Articles sur Wildlife conservation

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Leadbeater’s possum needs more than a ‘set and forget’ approach to conserving the forests where it lives. AAP Image/Healesville Sanctuary

A great big new forest park won’t save Leadbeater’s possum

A large new national park might sound like the best way to protect the critically endangered Leadbeater's possum. But it won't do anything to save possums from the major threat of bushfire.
More mines, more roads, as the government puts its drive towards economic development ahead of all else. AAP Image/Alan Porritt

There are no green shoots for sustainability in this Budget

Amid talk of paths to surplus and investing in infrastructure, both sides of politics seem to have forgotten Australia's longstanding responsibility to govern sustainably, and not just for the economy.
Research shows monocultures of crops - such as this canola field - can be bad for the environment. Peter Hayward/Flickr

Single-crop farming is leaving wildlife with no room to turn

Monocultures - vast expanses of a single crop - may look pretty, but mounting research shows they are likely bad for environment. And in turn that's bad news for farms as well.
Leadbeater’s Possum is dependent on large, old trees that produce hollows for its survival. David Lindemayer

Victoria must stop clearfelling to save Leadbeater’s Possum

The Leadbeater's has been formally listed as critically endangered. But unless clearfelling in the possums' stronghold stops, it will continue down the road of extinction.
To save wildlife we’ll need to intensify our resource use to leave space for conservation. Mkimemia/Wikimedia

An ecomodernist’s manifesto: save wildlife by embracing new tech

With increasing human pressure on the environment, how can we save wildlife while lifting people out of poverty? A new manifesto argues for using technology to intensify energy and agriculture.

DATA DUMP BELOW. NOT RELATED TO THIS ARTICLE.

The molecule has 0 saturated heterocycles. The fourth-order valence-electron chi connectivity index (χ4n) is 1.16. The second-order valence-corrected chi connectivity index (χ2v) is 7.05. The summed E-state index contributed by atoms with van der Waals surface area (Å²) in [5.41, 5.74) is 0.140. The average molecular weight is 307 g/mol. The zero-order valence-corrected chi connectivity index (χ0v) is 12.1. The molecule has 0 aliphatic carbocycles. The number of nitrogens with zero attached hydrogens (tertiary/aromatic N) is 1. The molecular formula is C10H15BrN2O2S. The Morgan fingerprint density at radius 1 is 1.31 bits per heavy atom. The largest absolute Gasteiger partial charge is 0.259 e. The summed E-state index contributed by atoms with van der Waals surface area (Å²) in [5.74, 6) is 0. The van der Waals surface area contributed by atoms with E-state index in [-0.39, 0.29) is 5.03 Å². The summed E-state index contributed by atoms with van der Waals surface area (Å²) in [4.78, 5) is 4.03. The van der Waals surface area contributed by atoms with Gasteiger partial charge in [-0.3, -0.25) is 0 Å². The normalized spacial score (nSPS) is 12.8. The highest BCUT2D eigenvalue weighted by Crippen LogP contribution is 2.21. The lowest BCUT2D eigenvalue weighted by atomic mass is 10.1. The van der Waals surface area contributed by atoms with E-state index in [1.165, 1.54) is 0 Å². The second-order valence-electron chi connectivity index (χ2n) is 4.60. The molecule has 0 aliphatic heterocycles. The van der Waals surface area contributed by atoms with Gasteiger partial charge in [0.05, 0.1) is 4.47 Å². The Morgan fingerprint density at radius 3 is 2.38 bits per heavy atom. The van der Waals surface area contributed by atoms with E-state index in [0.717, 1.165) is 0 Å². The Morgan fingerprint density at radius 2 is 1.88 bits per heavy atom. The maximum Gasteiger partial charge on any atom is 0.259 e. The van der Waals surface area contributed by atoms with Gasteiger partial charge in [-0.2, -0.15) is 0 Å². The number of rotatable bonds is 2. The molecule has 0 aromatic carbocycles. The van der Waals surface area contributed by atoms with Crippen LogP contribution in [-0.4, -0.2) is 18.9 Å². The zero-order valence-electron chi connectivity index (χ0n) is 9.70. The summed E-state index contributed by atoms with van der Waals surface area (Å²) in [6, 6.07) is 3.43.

Marine parks are valuable tools to help safeguard species such as seagrasses. AAP Image/James Cook University

Why are Australia’s marine parks being reviewed so soon after they were signed off?

Australia's network of marine parks - a decade in the making and announced in 2012 - haven't been implemented yet, and the Abbott government has already placed the plans under review. Why the hurry?
Rangers have mostly killed young male dingoes on Fraser Island, new research shows. Jane Drumsara/Flickr

Culling is no danger to the future of dingoes on Fraser Island

The famous dingoes of Fraser Island are not threatened by the practice of culling dangerous dingoes, says new research which shows the numbers killed are too small to harm the population's sustainability.
Regional Forest Agreements were supposed to give certainty to both loggers and conservationists. But they haven’t. Pengo/Wikimedia Commons

Forestry agreements need a full overhaul, not just a tick and flick

The 20-year-old agreements that are supposed to safeguard much of Australia's forests, are not working. Now they are up for renewal, and it's time for a complete rethink, writes David Lindenmayer.
Large bushfires occur in the mallee shrublands and woodlands of Victoria, New South Wales and South Australia. Lauren Brown

Percentage targets for planned burning are blunt tools that don’t work

Controlling bushfire risk by burning a set percentage of land every year sounds sensible - but a more sophisticated approach is needed to truly safeguard both humans and wildlife in rural areas.
Indigenous rangers like Yugul Mangi senior women (from left to right) Edna Nelson, Cherry Daniels and Julie Roy, are crucial guardians of the outback environment. Emilie Ens

Remote Indigenous communities are vital for our fragile ecosystems

Remote Indigenous communities aren't just places to live - they are also crucial for supporting ranger programs and other projects that protect the environment in areas that might otherwise go untended.

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